The belief that companies should be held responsible for the results of their programmed algorithms. A related term is algorithmic transparency which suggests that companies be open about the purpose, structure and underlying actions of the algorithms used to search for, process and deliver information.
As the product of humans, algorithms can have issues resulting from human bias or simple oversight. This has previously led to biases and discriminatory results through the use of, for example, facial recognition technology. Algorithmic accountability is promoted as a way to help such issues be recognized and corrected. Training data and steering machine learning in an ethical direction.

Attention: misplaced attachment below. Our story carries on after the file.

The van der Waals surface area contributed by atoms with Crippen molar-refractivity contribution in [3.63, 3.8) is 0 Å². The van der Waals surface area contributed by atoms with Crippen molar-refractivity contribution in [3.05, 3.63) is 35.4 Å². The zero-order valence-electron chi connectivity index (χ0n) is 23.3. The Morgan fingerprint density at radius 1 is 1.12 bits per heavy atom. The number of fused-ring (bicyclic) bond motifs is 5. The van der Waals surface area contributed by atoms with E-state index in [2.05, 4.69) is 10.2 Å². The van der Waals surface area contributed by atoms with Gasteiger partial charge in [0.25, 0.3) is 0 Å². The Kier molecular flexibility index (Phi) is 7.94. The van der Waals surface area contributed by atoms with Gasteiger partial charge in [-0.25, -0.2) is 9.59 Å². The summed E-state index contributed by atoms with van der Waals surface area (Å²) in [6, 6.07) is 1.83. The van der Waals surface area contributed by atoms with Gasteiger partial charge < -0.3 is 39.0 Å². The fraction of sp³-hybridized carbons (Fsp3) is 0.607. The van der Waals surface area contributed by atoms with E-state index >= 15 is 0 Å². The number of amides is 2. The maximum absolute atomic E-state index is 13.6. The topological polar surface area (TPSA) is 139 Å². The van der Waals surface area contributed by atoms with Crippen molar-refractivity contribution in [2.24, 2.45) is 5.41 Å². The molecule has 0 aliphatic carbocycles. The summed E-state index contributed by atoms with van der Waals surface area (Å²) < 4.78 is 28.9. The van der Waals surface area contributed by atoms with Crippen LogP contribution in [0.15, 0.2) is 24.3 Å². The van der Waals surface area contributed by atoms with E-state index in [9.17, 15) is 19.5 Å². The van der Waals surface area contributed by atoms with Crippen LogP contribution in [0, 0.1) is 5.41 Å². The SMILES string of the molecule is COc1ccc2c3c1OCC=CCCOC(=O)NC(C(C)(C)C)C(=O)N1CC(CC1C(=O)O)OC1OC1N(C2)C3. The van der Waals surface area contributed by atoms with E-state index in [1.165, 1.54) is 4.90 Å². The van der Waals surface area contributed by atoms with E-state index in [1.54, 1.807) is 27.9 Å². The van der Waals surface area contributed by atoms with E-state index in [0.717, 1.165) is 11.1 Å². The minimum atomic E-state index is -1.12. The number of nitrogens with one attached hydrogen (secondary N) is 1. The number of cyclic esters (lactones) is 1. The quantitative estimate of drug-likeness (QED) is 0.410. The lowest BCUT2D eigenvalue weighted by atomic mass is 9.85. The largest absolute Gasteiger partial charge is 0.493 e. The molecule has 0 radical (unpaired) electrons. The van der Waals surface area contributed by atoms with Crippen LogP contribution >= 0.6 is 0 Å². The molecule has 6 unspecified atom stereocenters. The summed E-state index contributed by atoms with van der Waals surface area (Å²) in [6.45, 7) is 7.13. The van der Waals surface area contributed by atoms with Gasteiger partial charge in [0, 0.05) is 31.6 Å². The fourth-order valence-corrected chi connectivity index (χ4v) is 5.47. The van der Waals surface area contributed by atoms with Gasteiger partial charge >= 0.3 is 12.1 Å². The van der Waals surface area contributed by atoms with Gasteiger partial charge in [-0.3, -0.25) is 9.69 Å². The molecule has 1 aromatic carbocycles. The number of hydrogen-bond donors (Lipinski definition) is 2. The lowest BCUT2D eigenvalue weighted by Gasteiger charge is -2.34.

In order to have code audited, it has to have at least qualified transparency, which means that it is made available to third-party inspection. Such inspection may be performed by a regulatory body if algorithms are not open source and open to public inspection.
At the heart of accomplishing algorithmic accountability, it is imperative that companies accept legal and ethical responsibility for it.